SINGAPORE (BLOOMBERG) - Gold tumbled on Monday (Nov 7), joining a slide in other haven assets, after the Federal Bureau of Investigation said it maintains the view that Hillary Clinton's handling of her e-mails wasn't a crime, boosting the Democrat in the final stretch of the US presidential election campaign.
Bullion for immediate delivery lost as much 1.3 per cent to US$1,288.11 an ounce and traded at US$1,291.41 at 8:13am in Singapore. Last week, the metal surged 2.3 per cent amid concern Republican Donald Trump may capture the White House, with Citigroup predicting a rally to US$1,400 if he were to win.
Bullion prices have traded in recent weeks as a barometer of Trump's chances of winning the contest even as investors also track US data to gauge the likelihood of higher interest rates. The FBI is sticking to its conclusion that Clinton's handling of her e-mails as secretary of state wasn't a crime, the bureau's director, James Comey, said in a letter. On Oct 28 Comey had said the FBI was examining new e-mails, roiling the election race and lifting gold.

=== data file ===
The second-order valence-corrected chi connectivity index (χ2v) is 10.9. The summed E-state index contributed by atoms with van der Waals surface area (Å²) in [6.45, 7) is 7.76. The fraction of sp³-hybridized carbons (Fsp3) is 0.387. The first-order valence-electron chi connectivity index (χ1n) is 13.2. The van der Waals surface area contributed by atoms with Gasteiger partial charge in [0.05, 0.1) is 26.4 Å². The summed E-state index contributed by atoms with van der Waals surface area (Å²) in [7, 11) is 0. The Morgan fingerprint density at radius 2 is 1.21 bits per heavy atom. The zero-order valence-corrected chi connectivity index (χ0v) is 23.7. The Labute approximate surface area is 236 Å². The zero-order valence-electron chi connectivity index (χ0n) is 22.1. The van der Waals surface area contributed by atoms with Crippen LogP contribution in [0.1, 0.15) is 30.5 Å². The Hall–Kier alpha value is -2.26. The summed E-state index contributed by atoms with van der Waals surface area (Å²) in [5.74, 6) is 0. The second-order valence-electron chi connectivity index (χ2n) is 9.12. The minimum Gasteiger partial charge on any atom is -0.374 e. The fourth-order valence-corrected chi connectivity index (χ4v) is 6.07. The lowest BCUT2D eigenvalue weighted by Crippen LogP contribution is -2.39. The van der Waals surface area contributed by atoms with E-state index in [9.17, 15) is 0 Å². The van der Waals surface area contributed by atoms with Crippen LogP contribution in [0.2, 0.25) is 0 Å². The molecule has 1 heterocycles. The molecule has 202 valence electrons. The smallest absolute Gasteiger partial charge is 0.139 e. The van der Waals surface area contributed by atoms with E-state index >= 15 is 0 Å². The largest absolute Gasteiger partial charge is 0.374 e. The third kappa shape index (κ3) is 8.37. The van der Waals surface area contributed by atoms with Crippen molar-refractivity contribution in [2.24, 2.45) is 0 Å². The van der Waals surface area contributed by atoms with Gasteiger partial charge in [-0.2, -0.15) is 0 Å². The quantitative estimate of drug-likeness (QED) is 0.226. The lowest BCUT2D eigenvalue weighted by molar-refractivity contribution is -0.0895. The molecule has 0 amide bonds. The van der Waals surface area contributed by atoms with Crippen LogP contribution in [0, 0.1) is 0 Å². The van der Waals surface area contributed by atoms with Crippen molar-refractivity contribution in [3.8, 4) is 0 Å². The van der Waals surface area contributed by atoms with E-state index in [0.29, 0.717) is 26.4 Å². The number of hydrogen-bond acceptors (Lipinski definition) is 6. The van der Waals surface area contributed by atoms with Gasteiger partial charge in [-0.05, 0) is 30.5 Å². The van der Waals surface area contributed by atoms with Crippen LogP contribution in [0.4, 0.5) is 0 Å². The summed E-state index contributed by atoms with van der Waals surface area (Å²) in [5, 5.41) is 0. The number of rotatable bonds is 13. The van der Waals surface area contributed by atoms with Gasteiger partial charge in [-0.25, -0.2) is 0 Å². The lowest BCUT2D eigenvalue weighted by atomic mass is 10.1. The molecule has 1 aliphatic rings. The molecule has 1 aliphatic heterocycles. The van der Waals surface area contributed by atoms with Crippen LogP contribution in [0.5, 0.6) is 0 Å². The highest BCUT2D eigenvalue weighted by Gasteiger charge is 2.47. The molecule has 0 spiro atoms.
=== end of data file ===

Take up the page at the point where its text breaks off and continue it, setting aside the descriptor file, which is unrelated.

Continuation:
Gold fell on Monday in Asia together with the yen and the Swiss franc, while equities and equity futures rose, as investors recalibrated their expectations of the race after the FBI's second intervention. US electors head to the polls on Tuesday, although millions of early votes have already been cast.
Adding to the headwinds for bullion, the Labor Department on Friday reported that the unemployment rate fell while hourly earnings edged higher, boosting the outlook for a rate rise. Federal Reserve Bank of Atlanta President Dennis Lockhart signaled the central bank is on track to raise rates next month, provided nothing intervenes to give policy makers pause.